COLUMBUS, Ohio (WKBN) – First News has been following the problem facing law enforcement and health professionals as the number of abuse and overdose cases continues to rise at an alarming rate.
And those numbers are staggering. In 2014, Ohio had the second largest number of overdose deaths in the nation, and more than 1,000 of those overdoses were attributed to heroin alone.
The problem even made the national spotlight on a segment of 60 Minutes. The numbers have not been compiled yet for 2015, but there is concern that they could grow.
Coming together to help solve opiate abuse in Ohio, Attorney General Mike DeWine called an emergency meeting Thursday afternoon in the state’s capital, with law enforcement and public safety officials to figure how to get a handle on the problem. More than 800 people attended the day-long event, titled “Ideas that Work – Fighting the Drug Epidemic in Ohio.”
Topics at the meeting included treating drug overdose scenes as crime scenes, using naloxone (Narcan) to save lives, addressing addiction in jails, using Ohio’s Automated Rx Reporting System to find drug dealers and implementing community initiatives to combat the heroin crisis.
“Law enforcement understands we’re not going to arrest our way out of this problem,” DeWine said. “So now you’re seeing sheriff’s departments, police departments, working to get people into treatment, working to keep them in treatment, working on prevention and education.”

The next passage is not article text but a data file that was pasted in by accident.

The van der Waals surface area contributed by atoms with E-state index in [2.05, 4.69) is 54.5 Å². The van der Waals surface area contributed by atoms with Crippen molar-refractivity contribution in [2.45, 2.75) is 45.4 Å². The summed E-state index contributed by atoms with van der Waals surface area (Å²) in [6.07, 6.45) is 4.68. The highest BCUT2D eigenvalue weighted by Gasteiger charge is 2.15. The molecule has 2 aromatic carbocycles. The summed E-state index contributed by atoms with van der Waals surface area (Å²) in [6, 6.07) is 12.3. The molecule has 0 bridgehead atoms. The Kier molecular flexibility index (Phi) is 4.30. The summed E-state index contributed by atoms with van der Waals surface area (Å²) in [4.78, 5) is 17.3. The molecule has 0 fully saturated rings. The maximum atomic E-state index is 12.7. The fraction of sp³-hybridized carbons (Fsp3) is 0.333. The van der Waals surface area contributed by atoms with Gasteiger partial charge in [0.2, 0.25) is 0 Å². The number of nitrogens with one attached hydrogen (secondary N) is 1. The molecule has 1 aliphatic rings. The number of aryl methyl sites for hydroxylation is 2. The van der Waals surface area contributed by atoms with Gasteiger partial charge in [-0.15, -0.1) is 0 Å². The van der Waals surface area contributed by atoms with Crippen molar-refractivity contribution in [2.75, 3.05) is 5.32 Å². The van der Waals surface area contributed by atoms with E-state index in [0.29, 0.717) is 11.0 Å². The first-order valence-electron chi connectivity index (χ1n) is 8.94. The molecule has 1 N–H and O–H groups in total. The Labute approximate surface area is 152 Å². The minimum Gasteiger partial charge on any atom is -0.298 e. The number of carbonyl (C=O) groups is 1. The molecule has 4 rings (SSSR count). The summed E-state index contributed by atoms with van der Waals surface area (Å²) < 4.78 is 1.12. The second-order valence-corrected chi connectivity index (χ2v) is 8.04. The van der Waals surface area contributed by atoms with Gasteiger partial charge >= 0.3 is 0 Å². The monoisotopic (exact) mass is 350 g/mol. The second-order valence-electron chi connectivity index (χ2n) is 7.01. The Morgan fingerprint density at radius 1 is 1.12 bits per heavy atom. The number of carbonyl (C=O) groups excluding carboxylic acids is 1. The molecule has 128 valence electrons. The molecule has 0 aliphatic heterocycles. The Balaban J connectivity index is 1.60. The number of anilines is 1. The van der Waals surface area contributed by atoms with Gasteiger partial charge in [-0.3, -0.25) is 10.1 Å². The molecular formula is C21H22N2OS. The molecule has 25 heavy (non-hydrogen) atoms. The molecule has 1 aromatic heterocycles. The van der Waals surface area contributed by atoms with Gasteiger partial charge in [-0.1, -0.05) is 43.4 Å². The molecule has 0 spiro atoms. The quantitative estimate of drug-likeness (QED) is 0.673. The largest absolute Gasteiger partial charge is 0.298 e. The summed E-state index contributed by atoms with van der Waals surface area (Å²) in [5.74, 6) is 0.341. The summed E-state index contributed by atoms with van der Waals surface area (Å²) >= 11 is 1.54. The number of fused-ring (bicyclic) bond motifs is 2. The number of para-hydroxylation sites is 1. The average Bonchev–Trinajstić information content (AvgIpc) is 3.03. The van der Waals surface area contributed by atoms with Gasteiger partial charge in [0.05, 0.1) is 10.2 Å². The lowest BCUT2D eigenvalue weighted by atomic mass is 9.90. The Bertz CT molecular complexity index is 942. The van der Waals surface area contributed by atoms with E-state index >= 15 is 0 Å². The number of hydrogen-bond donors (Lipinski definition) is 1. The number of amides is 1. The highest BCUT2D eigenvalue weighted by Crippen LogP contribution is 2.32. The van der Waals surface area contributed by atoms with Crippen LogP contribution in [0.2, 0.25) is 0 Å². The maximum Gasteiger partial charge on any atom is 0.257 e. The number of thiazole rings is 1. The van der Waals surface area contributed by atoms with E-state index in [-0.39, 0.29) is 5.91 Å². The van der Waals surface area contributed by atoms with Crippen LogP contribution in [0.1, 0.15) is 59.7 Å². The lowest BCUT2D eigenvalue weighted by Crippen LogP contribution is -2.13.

DeWine said the idea of the meeting is for departments to share what is working to combat the problem in the area, so other departments can utilize those ideas as well.
“One of the things I find out traveling the state is communities, they’re really starting to make some progress,” he said.
Jeff Orr, with the Tag Law Enforcement Task Force in Trumbull County, said it is best to educate children about the dangers of drug use early. He believes early education should be the county’s biggest priority.
“I think we really need to focus on prevention so we don’t have that next generation of kids starting on the opiates, pills or heroin,” he said.
DeWine also had an important message for those going through an addition.
“There are people who care about you,” he said. “There are people who value your life. You just have to seek help.”